Why you should send your child to ACU

By Dr. Celestine Musembi, Interim ACU Vice-Chancellor
Published October, 2017

I finally learnt that the condition I have suffered from for the last 23 years has a name: Cognitive Dissonance. Maybe you have suffered from it too. The condition is prevalent among active bible-believing Christians who are also active in academic scholarship and a wide array of other professions. Early symptoms include an odd feeling that what you are learning and doing does not sit right with what you believe and confess; gradually followed by a deep-seated sense of alienation from self. Most sufferers progressively practice and (sadly) perfect the art of suppressing the symptoms from about high school age. For me, suppression was brought to an abrupt end at a Faculty Development Workshop at ACU on a crisp June morning. The process of facing up to the symptoms is painful, but in God’s grace, joyous and liberating.

Higher education in any country is marked by cognitive dissonance- yes, even in a country that laudably declares itself Christian. Any knowledge system sits on the foundation of a specific worldview, whether or not this is made explicit. The worldview that undergirds the courses taught in most institutions of higher education is not a Christian worldview. I can testify to that, having engaged in teaching and research in law, anthropology and development studies over the last 17 years, in three different continents. In some disciplines the approach is explicitly anti-Christian, despite the fact that virtually all the arts and sciences have Christian roots. (I also learnt this at the ACU Faculty Development Workshops, by the way, when we discussed Classical Education).

Something beautiful and truly transformative is growing in near-anonymity, right in our midst. You don’t need to go too far in search of proof. Speak to any of the privileged youngsters who just graduated from the second cohort of the Scholars Programme. They can tell you without a moment’s hesitation, what the cultural mandate is, and what disputatio is. Speak to any of the students currently enrolled in the degree program. Speak to any of the devoted faculty and staff involved in teaching, mentoring and administration. Speak even to the newly initiated: those who faithfully attended the nine-week long Faculty Development Workshops that were held between June and October 2017. When ACU is in full bloom, glorifying God in full view of the whole world of higher education, I don’t want to say ‘I knew about it; I heard a few announcements at church.’ Rather, I want to say ‘I was a part of it from its humble beginnings!’ My hope is that more than a handful of young people and their proud parents, guardians or sponsors will be able to say that too.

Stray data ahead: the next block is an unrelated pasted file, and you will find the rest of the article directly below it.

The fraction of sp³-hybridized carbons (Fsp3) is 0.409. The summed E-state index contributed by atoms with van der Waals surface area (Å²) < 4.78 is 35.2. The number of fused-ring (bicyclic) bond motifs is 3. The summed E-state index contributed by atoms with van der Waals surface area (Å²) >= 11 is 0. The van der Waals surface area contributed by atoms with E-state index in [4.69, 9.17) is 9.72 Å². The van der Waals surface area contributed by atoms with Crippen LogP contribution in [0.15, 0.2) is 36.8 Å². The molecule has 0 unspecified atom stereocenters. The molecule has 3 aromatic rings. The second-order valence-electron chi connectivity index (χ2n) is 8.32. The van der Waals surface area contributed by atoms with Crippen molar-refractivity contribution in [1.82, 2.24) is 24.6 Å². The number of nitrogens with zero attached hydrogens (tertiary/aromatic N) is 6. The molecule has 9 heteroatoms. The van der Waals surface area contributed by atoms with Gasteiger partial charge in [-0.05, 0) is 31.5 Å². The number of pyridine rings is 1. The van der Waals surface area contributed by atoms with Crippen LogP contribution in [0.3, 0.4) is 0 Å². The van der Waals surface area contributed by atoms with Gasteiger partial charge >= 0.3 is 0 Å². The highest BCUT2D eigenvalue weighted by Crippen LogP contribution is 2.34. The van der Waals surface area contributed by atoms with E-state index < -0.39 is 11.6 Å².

I watched with admiration and holy envy as the graduates of the ACU Scholars Programme, Class of 2017 gracefully received their diplomas on October 14th 2017. I said in my heart, ‘I want my daughter to be there in six years’ time!’ Why? Because I know that she will receive quality higher education, rooted in a biblical foundation. Because I know that she will not only become a skilled life-long learner, but a seeker after Truth. Because I know that she will be under the influence of people whose lives model what they teach and profess. Because I know that she will be mentored and nurtured. Because I know that she will receive personal attention, an extinct feature of our over-crowded African universities, public or private. Because I hope to do my best to ensure that I do not transmit Cognitive Dissonance to the next generation!

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